Rising like a phoenix from ashes

Rising like a phoenix from ashes

From the low of Adelaide to the high of Edgbaston, England’s journey from a World Cup disaster to a potential World Cup glory has been a fascinating tale of humiliation and pride, despair and delight.   

The defeat to Bangladesh in the 2015 event was perhaps the best thing to have happened to England insofar as their limited-over cricket is concerned. They couldn’t have plumbed the depths any further. The group-stage exit following the defeat to Bangladesh led to an outrage that forced them to reflect on their approach to white-ball cricket.

It was outdated which again was the result of Englishmen’s indifference towards the shorter format over the years. In the unstinted love for Test cricket and the attraction towards T20, one-day cricket had always got step-motherly treatment.     

The first step in reviving their limited-over fortunes was getting rid of a few players that didn’t fit into the scheme of things, James Anderson, Stuart Broad and Ian Bell being the notable among those axed. A fresh blueprint was drawn, keeping in mind the 2019 World Cup at home. A diffident and inhibited style of play gave way to bold and carefree method. The batsmen were given free run play aggressively while the bowlers could attack without any restraint. And the results are there to be seen.

“Yes, it's been a process for the last four years,” said Morgan about the turn-around after last World Cup debacle. “In 2015 we were way off the mark, we struggled against the top teams, and the teams that sat below that, so there was quite a drastic change in the way we played and the way we looked at playing our 50-over cricket. That has worked out extremely well for us and given the support that we've had throughout, the ECB, the backroom staff, as players we have taken that I suppose as far as we can so far,” he offered.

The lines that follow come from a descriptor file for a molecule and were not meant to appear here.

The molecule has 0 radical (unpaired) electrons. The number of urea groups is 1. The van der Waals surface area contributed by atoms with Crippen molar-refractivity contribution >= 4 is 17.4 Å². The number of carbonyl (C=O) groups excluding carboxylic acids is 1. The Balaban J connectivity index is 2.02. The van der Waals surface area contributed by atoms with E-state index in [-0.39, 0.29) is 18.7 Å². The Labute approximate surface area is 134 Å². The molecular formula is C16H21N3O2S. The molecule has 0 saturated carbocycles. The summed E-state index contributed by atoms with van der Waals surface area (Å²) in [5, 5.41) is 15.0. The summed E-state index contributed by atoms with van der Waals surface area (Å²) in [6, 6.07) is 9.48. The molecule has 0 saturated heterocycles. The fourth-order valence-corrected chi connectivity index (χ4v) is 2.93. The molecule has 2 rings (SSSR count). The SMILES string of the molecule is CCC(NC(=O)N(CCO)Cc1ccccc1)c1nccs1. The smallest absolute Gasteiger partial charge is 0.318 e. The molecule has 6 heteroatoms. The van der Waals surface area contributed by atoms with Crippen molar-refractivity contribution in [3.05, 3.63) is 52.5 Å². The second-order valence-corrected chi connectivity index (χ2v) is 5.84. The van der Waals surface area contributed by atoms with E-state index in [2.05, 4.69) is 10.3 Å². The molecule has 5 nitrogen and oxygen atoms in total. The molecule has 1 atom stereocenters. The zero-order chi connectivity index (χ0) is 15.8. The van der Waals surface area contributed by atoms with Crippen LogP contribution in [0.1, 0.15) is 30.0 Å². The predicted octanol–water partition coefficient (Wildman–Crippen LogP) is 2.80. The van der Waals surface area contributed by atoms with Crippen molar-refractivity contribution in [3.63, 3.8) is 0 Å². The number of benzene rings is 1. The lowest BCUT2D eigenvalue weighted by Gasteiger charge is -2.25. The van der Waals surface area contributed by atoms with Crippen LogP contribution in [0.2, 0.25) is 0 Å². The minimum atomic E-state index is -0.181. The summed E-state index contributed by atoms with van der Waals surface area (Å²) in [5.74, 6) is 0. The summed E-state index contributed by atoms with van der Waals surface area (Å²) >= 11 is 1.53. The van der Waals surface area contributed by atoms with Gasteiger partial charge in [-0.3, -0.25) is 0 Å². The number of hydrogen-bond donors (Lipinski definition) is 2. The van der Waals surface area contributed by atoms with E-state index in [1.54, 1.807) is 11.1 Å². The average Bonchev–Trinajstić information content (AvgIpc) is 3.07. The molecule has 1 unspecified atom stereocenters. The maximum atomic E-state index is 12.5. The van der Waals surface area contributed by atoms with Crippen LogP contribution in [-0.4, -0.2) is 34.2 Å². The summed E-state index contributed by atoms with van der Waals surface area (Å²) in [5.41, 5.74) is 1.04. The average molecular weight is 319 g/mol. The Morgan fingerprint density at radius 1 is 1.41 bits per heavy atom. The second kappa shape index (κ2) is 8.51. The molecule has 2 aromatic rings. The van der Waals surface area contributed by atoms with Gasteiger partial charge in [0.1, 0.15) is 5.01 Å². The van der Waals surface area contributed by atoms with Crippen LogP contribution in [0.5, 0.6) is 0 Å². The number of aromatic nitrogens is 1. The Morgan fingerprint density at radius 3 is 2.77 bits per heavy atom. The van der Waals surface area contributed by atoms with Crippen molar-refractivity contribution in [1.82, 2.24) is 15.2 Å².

In the period between 2011 and 2015, England played 91 matches and they managed to win just 42 of them while losing 44 besides two ties and three no results. Post that, the Eoin Morgan-led side has won 63 of their 109 matches up until Thursday’s semifinal against Australia. They have lost just 33 matches while six of them have ended in no results. One of them was tied. Only India have done marginally better than England, winning 70 of their 107 games.

It’s been 27 years since England had entered a World Cup final since their 1992 summit clash loss to Pakistan in Melbourne. This is the fourth time they have made it to the final of this event, and given their history in the finals, there is a sense of apprehension as they take on New Zealand on Sunday for the coveted title at Lord’s.

“I think we're quite cynical people, who never quite give people credit when it's due,” he said. “There's always a different side to it. We grow up around it. It is the way we are, and we sometimes enjoy it too much. I think us, as a team, we have learnt to enjoy ourselves, particularly days like this, even if they don't go well. If you had offered us the position to play in a final the day after we were knocked out of 2015 World Cup, I would have laughed at you.”

Morgan also did a little bit off the field stuff just before the start of the World Cup, by launching a marketing campaign “Express Yourself” to popularise ODI cricket in England.

“Before the Pakistan series, myself and the head coach (Trevor Bayliss) went into the ECB offices and did a live stream Q&A with an internal one with all the ECB staff, either watching online or in the room in one of the Lord's stands,” Morgan began.

“It was an opportunity for us to launch our marketing campaign and to answer questions but also, you know, unite us a little bit. 50-over cricket has always taken a back-seat to T20 cricket and Test match cricket, so involving everybody, making sure they appreciate the work that they do behind-the-scenes is extremely important for us because -- particularly the social media stuff and all the online stuff, the guys love it, particularly the young guys. So, we launched the Express Yourself campaign that day and it went well,” Morgan said.